How to use the most powerful debug techniques on ARM Cortex-M devices [SWV]

Posted by Magnus Unemyr on Nov 16, 2016 3:50:22 PM

While developing embedded software, you will introduce hard-to-find bugs sooner or later. We all think we won't, but most of us are wrong - we all do it. This is when you need a few tricks up your sleeves. You need professional debug capabilities, like SWV.

Serial Wire Viewer (SWV) real-time event- and data tracing are among the most valuable debugging techniques a Cortex-M developer can use. So useful, in fact, that I have written many blog posts on how to use SWV for debugging. To make it easier to find those blog posts, I took the time to list them all here, along with some annotations.



Cortex-M debugging: Introduction to Serial Wire Viewer (SWV) event- and data tracing


This blog post provides an introduction to the different technologies that are used with Serial Wire Viewer - in particular SWV, SWD, SWO, and ITM. Read this blog post to get an overview of what SWV and its associated technologies are, and how the different parts work together. Furthermore, this blog post explains what features and benefits there are with SWV, and what limitations this debug technology have.

For an overview and introduction to SWV, you can read this blog post:


Cortex-M debugging: printf() redirection to a debugger console using SWV/ITM


Despite its decades-old heritage, printf()-style debugging is still very common. Old favorites die slowly, apparently. But to use printf() debugging in your embedded project, you need to get the output to the host development PC somehow. Traditionally, this has often been done by hooking up PC terminal software to the embedded application, using an RS232 serial cable (nowadays, sometimes using a virtual serial port over USB).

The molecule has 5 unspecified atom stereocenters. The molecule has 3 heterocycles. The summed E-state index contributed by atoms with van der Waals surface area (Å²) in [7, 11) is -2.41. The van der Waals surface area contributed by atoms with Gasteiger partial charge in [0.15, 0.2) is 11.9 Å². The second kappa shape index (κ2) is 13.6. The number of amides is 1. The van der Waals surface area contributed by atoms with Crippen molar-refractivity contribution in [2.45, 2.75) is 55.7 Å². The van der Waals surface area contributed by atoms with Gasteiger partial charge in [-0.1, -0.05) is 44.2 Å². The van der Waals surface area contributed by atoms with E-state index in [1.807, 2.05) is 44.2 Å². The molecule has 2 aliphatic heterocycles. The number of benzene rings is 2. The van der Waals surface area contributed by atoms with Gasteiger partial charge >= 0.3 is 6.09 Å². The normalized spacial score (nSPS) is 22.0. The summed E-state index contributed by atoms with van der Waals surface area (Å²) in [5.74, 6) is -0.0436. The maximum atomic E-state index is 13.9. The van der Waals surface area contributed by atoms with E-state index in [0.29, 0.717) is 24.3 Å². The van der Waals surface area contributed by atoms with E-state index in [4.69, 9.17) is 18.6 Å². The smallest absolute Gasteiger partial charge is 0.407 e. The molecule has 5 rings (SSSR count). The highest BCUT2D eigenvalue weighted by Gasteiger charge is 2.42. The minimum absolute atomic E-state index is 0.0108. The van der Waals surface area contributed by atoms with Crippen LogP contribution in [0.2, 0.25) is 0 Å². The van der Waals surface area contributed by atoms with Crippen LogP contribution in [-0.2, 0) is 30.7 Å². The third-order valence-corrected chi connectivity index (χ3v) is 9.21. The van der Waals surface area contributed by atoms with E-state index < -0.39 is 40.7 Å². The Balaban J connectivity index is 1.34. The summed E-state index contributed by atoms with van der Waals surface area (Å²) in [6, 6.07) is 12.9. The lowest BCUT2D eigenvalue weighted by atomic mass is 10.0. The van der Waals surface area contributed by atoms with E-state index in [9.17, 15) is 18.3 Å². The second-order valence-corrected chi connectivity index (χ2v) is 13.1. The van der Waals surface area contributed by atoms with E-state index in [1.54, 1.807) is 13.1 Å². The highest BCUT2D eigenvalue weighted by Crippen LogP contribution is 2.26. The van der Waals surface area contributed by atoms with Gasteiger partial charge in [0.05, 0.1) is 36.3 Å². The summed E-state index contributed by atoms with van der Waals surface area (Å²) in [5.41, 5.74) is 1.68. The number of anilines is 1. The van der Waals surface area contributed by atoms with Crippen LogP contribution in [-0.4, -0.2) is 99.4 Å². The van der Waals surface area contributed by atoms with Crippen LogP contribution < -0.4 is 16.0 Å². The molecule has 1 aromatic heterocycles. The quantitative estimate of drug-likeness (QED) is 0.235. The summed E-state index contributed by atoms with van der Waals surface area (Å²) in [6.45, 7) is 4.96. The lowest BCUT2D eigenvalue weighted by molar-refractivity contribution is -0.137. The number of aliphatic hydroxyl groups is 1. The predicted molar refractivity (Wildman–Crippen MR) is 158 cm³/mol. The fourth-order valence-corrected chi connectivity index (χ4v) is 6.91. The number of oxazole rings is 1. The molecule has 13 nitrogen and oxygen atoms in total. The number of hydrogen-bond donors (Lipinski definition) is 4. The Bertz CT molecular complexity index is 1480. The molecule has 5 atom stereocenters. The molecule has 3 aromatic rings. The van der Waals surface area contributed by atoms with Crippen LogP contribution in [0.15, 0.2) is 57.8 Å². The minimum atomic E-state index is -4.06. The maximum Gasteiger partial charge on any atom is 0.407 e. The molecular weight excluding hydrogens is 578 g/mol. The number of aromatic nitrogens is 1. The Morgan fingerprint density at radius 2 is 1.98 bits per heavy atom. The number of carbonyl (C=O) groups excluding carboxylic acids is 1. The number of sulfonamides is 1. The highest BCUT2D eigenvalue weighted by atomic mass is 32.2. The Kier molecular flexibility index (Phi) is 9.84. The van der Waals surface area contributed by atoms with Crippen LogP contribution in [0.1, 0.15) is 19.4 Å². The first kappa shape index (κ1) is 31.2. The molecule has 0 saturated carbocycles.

While this debugging method has worked well for several decades, it is quite inconvenient to connect additional cables between the systems. With the Instrumentation Trace Macrocell (ITM), which is part of the SWV concept, you can re-direct printf() output and other data from the embedded application to the host PC debugger, using the JTAG cable.

This blog post explains how to set this up for simple printf() redirection using one ITM port/channel:

An additional blog post takes this concept one step further, and explains how different types of data can be sent from the target system to the host PC debugger using parallel ports/channels, to keep the output separated from each other (effectively, filtering the output data by functionality, purpose, or software module):


Cortex-M debugging: Performance optimization using SWV statistical profiling


Performance optimization has always been a top priority for embedded developers, and it has often been difficult to get any useful insights into the number of clock cycles used by various parts of the software. In reality, this has only been possible by instrumenting the code for profiling, or analyzing instruction trace logs (that requires expensive trace-enabled debug hardware).

With SWV, it becomes possible to measure the execution time of various C functions without software instrumentation or expensive instruction-tracing debug probes. The Cortex-M core can periodically emit program counter data that is sent to the debugger using more or less any low-cost debug probe. The debugger can then analyze these timestamps with program counter information and work out how much time is spent in each C function.

This works using statistical samples, and the measured values are thus approximations only. But if the software is run for a sufficient amount of time (a few seconds), the measured values are usually quite accurate. And the possibility to do this without the price penalty of instrumentation-trace enabled debug probes, and the size and speed penalty of software instrumentation, more than outweighs this disadvantage.